Copy the string (c) and take its length (%). Square root that length (|q), and split the string into substrings of that (square-rooted) length (/).

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1
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K (ngn/k), 11 bytes

{(2#%#x)#x}

Try it online!


the bracketed expression returns list 5 5 for input "Lorem ipsum dolor sit amt". it reads "2 take sqrt count x", where x is the string argument. then (5 5)#x means "cut x into 5 lists each of length 5". with this we get:

  {(2#%#x)#x}"Lorem ipsum dolor sit amt"
("Lorem";" ipsu";"m dol";"or si";"t amt")
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1
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Zsh, 54 51 bytes

-3 by ^= instead of =0^().

((n=$#1,l^=n**0.5))
eval '<<<${1:'{0..$n..$l}':$l}'

Try it online! Try it online!

Shoutouts to eval jank.

((n=$#1,l^=n**0.5))              # the xor with 0 casts n**0.5 to an integer
eval '<<<${1:'           ':$l}'  # when eval'd, prints a subtring of length l
              {0..$n..$l}        # brace expansion: {0..4..16} => 0 4 8 12 16

I left in set -x in the TIO link, scroll down to the debug section to see exactly what happens with the brace expansion.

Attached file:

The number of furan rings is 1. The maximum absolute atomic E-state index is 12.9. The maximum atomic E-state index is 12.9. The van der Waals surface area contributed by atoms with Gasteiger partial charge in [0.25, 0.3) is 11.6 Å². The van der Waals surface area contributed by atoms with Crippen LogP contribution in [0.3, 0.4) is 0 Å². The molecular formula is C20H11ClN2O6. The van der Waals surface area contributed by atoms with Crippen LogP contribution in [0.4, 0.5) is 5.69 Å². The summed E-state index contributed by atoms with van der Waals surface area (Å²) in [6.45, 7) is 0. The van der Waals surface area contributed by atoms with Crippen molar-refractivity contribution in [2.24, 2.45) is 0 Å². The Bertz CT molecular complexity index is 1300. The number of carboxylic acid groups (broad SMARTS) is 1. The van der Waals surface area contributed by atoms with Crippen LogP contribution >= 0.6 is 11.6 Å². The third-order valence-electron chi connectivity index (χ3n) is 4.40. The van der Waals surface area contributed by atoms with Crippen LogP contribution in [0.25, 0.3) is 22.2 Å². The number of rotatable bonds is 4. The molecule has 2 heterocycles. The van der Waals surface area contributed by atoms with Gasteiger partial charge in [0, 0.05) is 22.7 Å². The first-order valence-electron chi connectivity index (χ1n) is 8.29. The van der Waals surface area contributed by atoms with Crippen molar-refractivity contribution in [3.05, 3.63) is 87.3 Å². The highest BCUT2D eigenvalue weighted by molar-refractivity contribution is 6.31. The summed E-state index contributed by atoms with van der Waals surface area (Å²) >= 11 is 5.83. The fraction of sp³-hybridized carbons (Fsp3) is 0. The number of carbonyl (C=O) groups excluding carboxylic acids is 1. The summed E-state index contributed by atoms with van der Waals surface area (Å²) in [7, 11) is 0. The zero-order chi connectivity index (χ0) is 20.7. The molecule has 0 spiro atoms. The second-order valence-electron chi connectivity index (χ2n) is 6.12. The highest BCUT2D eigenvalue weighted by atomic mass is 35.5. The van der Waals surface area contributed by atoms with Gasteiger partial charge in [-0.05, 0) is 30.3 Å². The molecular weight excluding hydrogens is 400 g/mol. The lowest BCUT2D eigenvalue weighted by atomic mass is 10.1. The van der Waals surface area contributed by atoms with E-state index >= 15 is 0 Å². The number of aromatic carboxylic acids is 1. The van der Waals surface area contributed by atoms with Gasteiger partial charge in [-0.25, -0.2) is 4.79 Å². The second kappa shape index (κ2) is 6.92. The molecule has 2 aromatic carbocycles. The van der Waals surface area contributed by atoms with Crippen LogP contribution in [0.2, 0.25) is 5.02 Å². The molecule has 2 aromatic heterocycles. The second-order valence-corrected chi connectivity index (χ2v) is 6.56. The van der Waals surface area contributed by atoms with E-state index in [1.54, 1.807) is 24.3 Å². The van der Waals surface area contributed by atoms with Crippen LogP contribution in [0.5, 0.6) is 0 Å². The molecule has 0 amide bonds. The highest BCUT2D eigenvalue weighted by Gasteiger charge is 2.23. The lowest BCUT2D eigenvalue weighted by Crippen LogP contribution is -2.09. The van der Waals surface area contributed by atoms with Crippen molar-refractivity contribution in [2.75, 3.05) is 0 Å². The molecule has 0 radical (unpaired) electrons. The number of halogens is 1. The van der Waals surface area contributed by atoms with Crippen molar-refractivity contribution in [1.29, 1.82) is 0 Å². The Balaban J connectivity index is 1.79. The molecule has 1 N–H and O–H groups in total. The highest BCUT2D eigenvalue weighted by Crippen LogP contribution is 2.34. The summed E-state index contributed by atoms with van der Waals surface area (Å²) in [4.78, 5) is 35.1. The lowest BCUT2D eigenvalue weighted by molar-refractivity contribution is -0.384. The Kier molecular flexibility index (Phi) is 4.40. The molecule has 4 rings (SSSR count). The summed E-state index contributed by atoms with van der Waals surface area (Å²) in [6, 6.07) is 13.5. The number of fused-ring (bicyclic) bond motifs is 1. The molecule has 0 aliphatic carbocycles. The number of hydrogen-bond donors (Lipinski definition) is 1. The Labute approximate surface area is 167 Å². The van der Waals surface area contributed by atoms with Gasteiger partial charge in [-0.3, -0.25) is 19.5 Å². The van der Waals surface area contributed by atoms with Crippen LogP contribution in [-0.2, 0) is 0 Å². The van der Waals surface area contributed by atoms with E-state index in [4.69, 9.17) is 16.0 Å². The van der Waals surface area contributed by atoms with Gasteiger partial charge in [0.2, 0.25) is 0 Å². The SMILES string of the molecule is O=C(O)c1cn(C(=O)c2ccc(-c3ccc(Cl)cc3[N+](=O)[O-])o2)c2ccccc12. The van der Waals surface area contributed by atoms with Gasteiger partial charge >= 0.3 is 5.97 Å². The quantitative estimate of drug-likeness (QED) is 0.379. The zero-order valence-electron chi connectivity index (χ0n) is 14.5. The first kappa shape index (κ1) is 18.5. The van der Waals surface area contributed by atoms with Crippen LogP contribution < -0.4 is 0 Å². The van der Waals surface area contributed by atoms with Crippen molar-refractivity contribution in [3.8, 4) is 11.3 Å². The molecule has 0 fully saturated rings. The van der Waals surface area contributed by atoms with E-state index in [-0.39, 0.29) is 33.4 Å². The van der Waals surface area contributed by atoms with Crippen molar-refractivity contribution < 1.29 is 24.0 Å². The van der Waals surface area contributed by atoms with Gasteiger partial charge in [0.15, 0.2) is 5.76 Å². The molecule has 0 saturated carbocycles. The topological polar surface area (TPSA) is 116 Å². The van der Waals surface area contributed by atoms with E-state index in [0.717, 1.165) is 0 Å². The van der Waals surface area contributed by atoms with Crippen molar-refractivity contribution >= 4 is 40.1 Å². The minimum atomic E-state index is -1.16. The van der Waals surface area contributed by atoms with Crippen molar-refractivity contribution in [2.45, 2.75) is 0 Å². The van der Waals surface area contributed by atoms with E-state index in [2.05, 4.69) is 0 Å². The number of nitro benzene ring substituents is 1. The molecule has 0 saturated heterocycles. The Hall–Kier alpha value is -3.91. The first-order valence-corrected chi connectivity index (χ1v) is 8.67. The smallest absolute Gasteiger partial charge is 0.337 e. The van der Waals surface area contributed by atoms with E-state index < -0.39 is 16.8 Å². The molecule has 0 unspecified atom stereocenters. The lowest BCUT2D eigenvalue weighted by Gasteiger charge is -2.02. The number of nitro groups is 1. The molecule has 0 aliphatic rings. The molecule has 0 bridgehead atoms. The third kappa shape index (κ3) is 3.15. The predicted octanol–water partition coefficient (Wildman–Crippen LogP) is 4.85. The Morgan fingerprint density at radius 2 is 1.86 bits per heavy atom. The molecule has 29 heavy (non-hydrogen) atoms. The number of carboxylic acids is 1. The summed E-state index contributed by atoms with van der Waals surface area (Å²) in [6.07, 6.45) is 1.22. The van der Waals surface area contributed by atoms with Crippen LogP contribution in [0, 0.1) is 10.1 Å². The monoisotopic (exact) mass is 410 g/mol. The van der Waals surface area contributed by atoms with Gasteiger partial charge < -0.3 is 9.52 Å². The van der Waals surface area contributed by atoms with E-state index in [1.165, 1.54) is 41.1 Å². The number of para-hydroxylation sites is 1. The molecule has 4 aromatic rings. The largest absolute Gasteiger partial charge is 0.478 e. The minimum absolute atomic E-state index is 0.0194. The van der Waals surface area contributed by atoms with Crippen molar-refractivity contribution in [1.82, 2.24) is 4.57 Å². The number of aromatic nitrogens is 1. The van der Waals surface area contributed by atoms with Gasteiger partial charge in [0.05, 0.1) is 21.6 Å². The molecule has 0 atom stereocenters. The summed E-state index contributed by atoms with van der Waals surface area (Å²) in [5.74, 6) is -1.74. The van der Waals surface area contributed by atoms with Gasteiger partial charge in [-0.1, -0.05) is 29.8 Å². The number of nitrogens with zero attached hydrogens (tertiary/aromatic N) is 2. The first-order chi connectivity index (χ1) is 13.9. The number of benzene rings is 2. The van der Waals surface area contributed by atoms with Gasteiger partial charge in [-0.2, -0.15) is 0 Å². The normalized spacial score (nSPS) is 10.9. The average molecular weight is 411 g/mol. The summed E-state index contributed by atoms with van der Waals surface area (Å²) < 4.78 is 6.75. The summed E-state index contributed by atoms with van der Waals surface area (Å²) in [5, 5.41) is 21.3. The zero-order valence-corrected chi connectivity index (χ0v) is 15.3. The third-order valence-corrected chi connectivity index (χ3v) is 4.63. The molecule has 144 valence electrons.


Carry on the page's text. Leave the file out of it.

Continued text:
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0
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ListSharp, 157 bytes

STRG a=READ[<here>+"\\a.txt"]
NUMB b=(int)Math.Sqrt(a LENGTH)
[FOREACH NUMB IN 0 TO b-1 AS x]
{
STRG t=GETRANGE a FROM [x*b+1] TO [x*b+b]
ROWS f=f+t
}
SHOW=f

reads text from local file a.txt , im using embedded c# code and other tricks to make this work. feel free to ask me questions about this code or listsharp in general

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0
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C, 64 bytes

f(s,m,k){for(m=k=sqrt(strlen(s));k--;s+=m)printf("%.*s\n",m,s);}

Inspired by the other C answer. Only works on platforms where int has the same size as char* (e.g. 32-bit Windows).

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0
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Lua, 68 Bytes

o=io.read()for s in o:gmatch(("."):rep(math.sqrt(#o)))do print(s)end

Simple and dirty, just how I like it. I use o=io.read() instead of function(o) Which works out as the same length, to save from having to add an extra "end" at the end.

Pretty simple in functionality, it just uses gmatch to loop through the string in chunks of math.sqrt(#o), Which is the square root of the length of the string. Sadly, Lua patterns don't offer the regex functionality of {} to denote a specific count, so I had to do :rep() instead.

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0
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Racket 102 bytes

(λ(s)(let*((l(string-length s))(q(sqrt l)))(for((i(range 0 l q)))(displayln(substring s i(+ i q))))))

More readable form:

(define (f s)
  (let* ((l (string-length s))
         (q (sqrt l)))
    (for((i(range 0 l q)))
      (displayln (substring s i(+ i q))))))

Testing:

(f "Lorem ipsum dolor sit amt")
Lorem
 ipsu
m dol
or si
t amt
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0